PLYMOUTH – Were you to close your eyes to savor the memory of a man who embraced life with a bear hug and made sure his family, his friends, and his acquaintances were enveloped in his grasp to share in the inordinate laughter, the love, and one spontaneous adventure after another, what would you see when you opened them?
Likely, hundreds of people who share your love and admiration for “Big Will,” who was born into this world 71 years ago named William Bramhall Stearns III and departed 74 days ago praised as a beloved gentleman who had one last request: Remember him with smiles and laughter, not sadness.
Everyone will try, Big Will, but on Friday when Southers Marsh Golf Club transforms into a memorial arena and hundreds of people attend “A Celebration of Life,” there will be tears and, yes, pangs of sadness.
But here’s the safest bet you’ll ever have: The laughter will win out.
That’s because there are lives well lived, then there are those like Big Will who took it up four or five notches to leave a legacy that has many layers, though we start with Southers Marsh.
It is the grandest 4,441-yard par-61 course known to mankind. If you happen to subscribe to the notion that golf should be fun and inclusive to all, then Big Will’s outlandish concept for this cranberry bog next door to the Miles Standish State Forest has blossomed into one of golf’s greatest wonders, with many thousands of rounds each year putting people in love with the game.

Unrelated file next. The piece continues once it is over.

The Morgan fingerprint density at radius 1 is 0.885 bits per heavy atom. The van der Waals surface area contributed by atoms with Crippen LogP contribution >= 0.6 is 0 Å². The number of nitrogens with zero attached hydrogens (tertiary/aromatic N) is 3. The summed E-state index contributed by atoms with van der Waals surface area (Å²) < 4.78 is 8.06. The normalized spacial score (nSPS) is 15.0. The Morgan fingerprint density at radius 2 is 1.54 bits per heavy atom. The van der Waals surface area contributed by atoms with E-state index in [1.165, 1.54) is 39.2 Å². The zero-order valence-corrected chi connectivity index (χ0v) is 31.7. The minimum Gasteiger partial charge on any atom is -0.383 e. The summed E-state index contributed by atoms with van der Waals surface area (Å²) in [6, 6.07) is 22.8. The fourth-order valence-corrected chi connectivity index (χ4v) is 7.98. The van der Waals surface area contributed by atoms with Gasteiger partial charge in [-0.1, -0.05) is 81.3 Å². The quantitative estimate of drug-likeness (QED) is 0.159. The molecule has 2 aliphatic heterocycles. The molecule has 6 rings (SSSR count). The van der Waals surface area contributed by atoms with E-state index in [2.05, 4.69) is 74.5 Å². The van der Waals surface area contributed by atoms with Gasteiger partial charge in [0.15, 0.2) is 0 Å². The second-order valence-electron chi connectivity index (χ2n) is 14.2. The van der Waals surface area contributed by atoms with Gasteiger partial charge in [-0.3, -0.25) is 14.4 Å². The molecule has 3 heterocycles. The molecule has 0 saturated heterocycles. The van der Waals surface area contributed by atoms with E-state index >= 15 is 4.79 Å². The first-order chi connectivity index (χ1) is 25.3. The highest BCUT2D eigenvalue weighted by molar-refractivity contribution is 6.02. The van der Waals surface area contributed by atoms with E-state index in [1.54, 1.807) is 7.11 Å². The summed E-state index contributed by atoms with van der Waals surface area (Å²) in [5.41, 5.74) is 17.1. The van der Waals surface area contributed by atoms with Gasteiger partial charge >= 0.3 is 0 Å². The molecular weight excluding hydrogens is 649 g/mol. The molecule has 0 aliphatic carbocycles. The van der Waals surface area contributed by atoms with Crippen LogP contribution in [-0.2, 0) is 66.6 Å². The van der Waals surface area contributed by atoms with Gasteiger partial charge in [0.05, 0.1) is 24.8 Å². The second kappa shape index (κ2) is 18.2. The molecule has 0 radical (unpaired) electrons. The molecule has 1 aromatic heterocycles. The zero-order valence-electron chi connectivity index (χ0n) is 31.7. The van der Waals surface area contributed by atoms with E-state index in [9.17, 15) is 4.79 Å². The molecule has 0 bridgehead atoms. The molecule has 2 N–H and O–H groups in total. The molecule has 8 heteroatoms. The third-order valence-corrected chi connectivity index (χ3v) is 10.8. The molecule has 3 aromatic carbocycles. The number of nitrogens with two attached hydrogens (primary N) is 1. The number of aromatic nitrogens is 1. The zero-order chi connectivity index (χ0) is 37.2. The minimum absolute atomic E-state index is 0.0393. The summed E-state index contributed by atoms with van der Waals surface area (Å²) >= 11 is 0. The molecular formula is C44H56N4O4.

And just think, how it began.
“So, let me get this straight,” Dahn Tibbetts, golf-course shaper, said to Big Will in 1999. “You’re going to build a golf course, but you have no help, and you don’t have any money.”
“Yeah, pretty much,” Big Will said.
“Well, OK, sounds like fun,” said Tibbetts, who probably laughed, because, let’s face it, no one made people laugh like Big Will.
The story goes that Big Will and his wife, Nancy, had been saving money for a new living room couch. After returning from a visit to see her family, Nancy discovered where the furniture fund had gone – into a sailboat, which Big Will aptly named “The New Couch.”
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There is a Great Big World out there. But let others explore it; Big Will had his slice of utopia, a patch of land that he could farm in Plymouth, a town that he loved for its humble citizenry and proximity to an ocean with powerful allure.
Mystical, how this small corner of the world has had a spell on generations of men named William Bramhall Stearns, because “Willie,” who was “Big Will’s” only son, took his Harvard education (Class of ’95) and invested it in a wild three-year run on the floor of the Mercantile Exchange – “We stood the whole time, no lunch or bathroom breaks, screaming in the pit” – all for the dream of being like his father and his grandfather.
“A farmer,” said Willie. “It was the lifestyle I was used to but wasn’t available in New York. I never felt comfortable there.
“I wanted to grow cranberries.”
Big Will, of course, encouraged Willie, who bought his own bog and returned home in early ’99 – just in time for the cranberry collapse.